Taylor Swift's new documentary finds her giving up on the Sisyphean goal of likability
Some people love her, some can't stand her. Taylor Swift wants people to know she doesn't care what they think of her — at least, not anymore.
The official trailer for Miss Americana, Swift's Netflix documentary, dropped on Wednesday ahead of the film's premiere on opening night at the Sundance Film Festival. Directed by Emmy Award winner Lana Wilson, the "Swift-umentary" chronicles the pop star's transformation from sugar-coated ingenue to a more outspoken performer willing to use her platform to further her own agenda, political or otherwise.
In short, the film documents Swift learning to give up on the Sisyphean goal of likability: “Throughout my whole career, label executives would just say, ‘A nice girl doesn’t force their opinions on people. A nice girl smiles and waves and says thank you,’” the singer-songwriter says in the Miss Americana trailer. “I became the person everyone wanted me to be.” Lest we forget, she also became extremely wealthy and influential in the process.
Netflix has produced a number of music documentaries in recent years: Gaga: Five Foot Two was a hit for the streamer in 2017, as was Homecoming: A Film By Beyoncé last year. Queen Bey's flick was nominated for a 2019 Emmy. There's also a big-budget documentary about Billie Eilish in the works from Apple.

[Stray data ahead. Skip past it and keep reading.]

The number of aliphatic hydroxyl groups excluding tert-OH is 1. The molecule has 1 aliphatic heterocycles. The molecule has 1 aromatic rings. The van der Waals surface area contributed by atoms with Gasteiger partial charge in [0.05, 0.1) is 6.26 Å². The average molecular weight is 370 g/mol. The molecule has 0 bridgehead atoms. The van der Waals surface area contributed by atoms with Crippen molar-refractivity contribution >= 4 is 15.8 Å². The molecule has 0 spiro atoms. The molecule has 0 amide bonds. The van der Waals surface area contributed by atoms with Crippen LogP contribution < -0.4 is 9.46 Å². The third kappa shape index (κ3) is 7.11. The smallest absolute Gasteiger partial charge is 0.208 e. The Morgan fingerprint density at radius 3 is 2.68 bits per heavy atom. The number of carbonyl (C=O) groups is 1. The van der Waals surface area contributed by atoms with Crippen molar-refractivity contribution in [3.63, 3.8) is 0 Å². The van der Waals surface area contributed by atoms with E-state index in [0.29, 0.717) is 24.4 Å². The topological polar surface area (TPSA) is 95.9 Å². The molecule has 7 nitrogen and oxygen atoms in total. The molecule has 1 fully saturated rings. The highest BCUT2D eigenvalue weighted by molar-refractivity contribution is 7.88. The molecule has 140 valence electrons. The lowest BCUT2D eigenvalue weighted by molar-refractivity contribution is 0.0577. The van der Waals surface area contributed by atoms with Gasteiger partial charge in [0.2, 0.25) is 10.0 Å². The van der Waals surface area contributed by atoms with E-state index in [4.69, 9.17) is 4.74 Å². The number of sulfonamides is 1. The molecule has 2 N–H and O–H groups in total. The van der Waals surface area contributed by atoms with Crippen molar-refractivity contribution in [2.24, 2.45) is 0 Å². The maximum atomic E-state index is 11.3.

In addition to Emmy-winner Wilson, the trailer for Miss Americana touts the Academy Award-winning filmmakers behind 20 Feet From Stardom, the lauded 2013 documentary about backup singers.
The new film about Swift largely focuses on her decision to voice a political opinion, establishing her position on issues of women's equality, LGBTQ rights and her endorsement of Tennessee Democrats in the 2018 midterm election.
Variety published an interview with Swift on Tuesday, and pointed out her critics "dragged her for staying quiet during the  presidential election." Her silence was interpreted in certain corners of the internet as implicit support for Trump, and more insidiously, white nationalism.
But the wild speculation helped prompt a serious reconsideration of the way Swift chooses to wield her voice and influence. “Every time I didn’t speak up about politics as a young person, I was applauded for it,” she said. “It was wild. I said, ‘I’m a 22-year-old girl — people don’t want to hear what I have to say about politics.’ And people would just be like, ‘Yeahhhhh!’”
Swift also revealed a sad bit of news about her mother's cancer battle during her sit-down with Variety: her mom Andrea, who's beloved by "Swifties," was diagnosed with a brain tumor while going through chemotherapy late last year. Swift told fans her mom was fighting an undisclosed form of cancer several years ago. “The symptoms of what a person goes through when they have a brain tumor is nothing like what we’ve ever been through with her cancer before. So it’s just been a really hard time for us as a family,” Swift said.
Miss Americana offers just a small glimpse into Andrea Swift’s cancer battle. In one lighthearted scene, she explains she adopted a "cancer dog" into the famously feline-friendly Swift family as a way of saying "eff you" to the disease.
Swift scaled back touring after releasing her latest album, Lover, and she confirmed to Variety she made the decision largely so she could be close to home. Normally, a major artist would be on the road touring for months after a big release.
“Both of my parents have had cancer, and my mom is now fighting her battle with it again," Swift wrote in an essay for Elle penned last March. "It’s taught me that there are real problems and then there’s everything else. My mom’s cancer is a real problem."